Good intentions aren’t enough. The culture of the community must make diversity a reality. Crystal Johnson on the hard work of building a culture of “radical inclusion” at East Bay Meditation Center.
“To build community requires vigilant awareness of the work we must continually do to undermine all the socialization that leads us to behave in ways that perpetuate domination.”
—bell hooks, Teaching Community: A Pedagogy of Hope
At the East Bay Meditation Center in downtown Oakland, we’re working to build a “radically inclusive” sangha. This requires more than goodwill and a desire to be diverse. It means we have to tackle this profound problem: virtually every aspect of how we are in the world is culturally coded in ways often invisible to us.
Almost inescapably, our language, values, beliefs, tastes, and habitual behaviors express and reinforce our location in social hierarchies: hierarchies of gender, race, physical and cognitive ability, economic resources, education, and others. The more power we have, those of us who are straight, white, cisgender, male, property-owning, physically able, etc., the more likely we are to see our conditioned behavior as “the norm,” and to unconsciously create organizations that perpetuate a system of domination based on these hierarchies.
Because we cannot see our own conditioning through introspection alone, as it requires social interaction, creating a truly inclusive sangha requires active, ongoing collaboration among a diverse community of teachers and dharma practitioners. The “peacefulness” of a quiet meditation hall needs to be balanced with the active and often messy process of peacemaking, as people struggle to become culturally sensitive and to acknowledge multiple realities.
East Bay Meditation Center (EBMC) was founded by a diverse Leadership Sangha to “foster liberation, personal and interpersonal healing, social action, and inclusive community building.” The Leadership Sangha guided the articulation of explicitly agreed upon values and behaviors to emphasize inclusivity.
One foundational value at EBMC is that all voices matter, and so it is a priority to address the needs created by the experience of oppression. We therefore have established affinity group sanghas, beginning with People of Color (POC) and LGBTQI, where members can practice in a space where they are the unquestioned norm. We have also worked vigorously to develop our own version of Gift Economics, an alternative, sustainable economy that eliminates fees, scholarships, and other economic barriers to equal participation.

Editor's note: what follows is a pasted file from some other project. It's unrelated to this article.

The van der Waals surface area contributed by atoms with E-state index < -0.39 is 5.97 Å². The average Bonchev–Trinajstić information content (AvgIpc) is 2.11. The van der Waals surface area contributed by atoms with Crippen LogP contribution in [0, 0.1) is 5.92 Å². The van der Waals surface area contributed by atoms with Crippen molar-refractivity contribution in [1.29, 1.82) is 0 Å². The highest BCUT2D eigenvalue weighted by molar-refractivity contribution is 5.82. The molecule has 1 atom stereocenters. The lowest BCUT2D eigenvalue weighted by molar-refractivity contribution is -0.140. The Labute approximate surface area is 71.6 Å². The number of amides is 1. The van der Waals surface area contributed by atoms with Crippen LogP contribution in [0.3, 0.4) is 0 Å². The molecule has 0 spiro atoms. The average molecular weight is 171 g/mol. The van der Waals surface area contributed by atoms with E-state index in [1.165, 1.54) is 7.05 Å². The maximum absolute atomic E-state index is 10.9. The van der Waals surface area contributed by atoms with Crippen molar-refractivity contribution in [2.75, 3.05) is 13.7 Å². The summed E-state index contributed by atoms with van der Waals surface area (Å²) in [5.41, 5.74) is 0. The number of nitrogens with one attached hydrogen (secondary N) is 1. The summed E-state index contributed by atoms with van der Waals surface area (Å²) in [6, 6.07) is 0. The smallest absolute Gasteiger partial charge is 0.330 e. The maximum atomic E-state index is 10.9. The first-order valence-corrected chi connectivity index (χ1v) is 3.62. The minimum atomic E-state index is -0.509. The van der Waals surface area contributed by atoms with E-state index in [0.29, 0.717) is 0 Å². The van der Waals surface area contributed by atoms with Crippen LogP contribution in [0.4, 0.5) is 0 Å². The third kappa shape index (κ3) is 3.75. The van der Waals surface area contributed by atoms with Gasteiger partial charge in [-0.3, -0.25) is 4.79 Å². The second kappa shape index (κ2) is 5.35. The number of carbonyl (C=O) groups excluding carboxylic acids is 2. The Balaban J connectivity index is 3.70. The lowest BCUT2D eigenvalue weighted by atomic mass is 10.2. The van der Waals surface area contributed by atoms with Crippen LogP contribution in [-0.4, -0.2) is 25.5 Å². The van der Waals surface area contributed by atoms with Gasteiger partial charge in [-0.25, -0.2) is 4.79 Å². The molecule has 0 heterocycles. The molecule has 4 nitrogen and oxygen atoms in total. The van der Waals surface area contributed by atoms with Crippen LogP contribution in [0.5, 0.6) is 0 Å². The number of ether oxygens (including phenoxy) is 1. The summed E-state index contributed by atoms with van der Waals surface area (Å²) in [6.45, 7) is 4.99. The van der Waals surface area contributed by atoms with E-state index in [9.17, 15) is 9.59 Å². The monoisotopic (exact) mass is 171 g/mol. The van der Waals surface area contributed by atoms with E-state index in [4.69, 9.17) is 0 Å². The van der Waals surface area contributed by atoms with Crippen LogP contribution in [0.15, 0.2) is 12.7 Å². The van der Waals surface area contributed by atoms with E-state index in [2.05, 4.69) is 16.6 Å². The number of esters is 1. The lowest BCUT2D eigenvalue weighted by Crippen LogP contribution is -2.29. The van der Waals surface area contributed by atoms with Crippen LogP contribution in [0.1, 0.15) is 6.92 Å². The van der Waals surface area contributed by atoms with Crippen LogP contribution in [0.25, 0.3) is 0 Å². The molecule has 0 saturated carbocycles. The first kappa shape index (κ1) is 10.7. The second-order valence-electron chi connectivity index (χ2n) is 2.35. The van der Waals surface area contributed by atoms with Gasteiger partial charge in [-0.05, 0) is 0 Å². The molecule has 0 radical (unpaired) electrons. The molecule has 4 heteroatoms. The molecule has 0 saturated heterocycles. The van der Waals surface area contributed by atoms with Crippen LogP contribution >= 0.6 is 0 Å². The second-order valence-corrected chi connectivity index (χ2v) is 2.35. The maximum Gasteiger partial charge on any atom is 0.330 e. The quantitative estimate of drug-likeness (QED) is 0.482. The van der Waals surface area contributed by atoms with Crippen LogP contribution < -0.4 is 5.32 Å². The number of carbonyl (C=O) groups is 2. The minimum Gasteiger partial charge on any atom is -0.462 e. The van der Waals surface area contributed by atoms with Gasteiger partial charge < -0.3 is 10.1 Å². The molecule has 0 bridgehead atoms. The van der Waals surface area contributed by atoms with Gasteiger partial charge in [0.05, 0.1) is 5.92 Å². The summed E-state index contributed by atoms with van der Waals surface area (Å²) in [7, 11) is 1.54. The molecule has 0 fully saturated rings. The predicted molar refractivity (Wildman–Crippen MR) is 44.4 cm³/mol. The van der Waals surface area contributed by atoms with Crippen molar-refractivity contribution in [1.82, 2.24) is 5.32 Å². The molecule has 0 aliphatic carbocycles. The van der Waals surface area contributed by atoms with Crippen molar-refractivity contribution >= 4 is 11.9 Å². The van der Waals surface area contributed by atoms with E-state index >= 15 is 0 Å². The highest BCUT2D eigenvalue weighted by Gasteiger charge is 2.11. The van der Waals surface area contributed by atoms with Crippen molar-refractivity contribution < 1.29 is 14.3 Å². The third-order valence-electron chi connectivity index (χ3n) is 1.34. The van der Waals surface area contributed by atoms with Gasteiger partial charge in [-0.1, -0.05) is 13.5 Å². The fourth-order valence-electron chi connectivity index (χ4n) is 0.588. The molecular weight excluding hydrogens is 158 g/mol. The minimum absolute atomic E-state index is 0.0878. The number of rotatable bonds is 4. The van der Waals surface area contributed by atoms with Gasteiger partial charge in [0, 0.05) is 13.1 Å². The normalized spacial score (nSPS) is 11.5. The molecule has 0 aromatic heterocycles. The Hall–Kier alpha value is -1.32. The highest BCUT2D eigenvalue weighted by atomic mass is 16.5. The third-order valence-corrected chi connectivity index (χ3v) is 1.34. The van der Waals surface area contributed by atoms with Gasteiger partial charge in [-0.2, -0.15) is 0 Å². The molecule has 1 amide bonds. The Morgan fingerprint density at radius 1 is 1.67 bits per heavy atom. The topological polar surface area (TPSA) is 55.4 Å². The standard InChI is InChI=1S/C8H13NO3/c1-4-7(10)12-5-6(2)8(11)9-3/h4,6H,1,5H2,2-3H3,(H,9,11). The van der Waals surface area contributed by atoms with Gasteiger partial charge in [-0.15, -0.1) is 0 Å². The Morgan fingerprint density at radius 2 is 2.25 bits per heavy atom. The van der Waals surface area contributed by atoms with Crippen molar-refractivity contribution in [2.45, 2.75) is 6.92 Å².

Over the last thirteen years, EBMC has developed organizational structures, processes, and practices that express and support a culture of inclusivity, in which decisions are based on shared values and mission rather than the exercise of hierarchical authority. Decision-making authority is widely shared among committees with diverse and overlapping membership, in order to undermine the tendency of centralized authority to reproduce the personal characteristics and social conditioning of those in power.
This also creates good communication among affinity group sanghas and healthy autonomy of committees and practice groups. A lot of what would be typically separated out into a diversity initiative is done in the course of regular committee functioning, in which every potential action is queried for how it expresses our values and supports our mission. This is not an elegant or efficient governance process, but it is effective. It forces us to constantly deepen our knowledge and improve our inclusivity practices.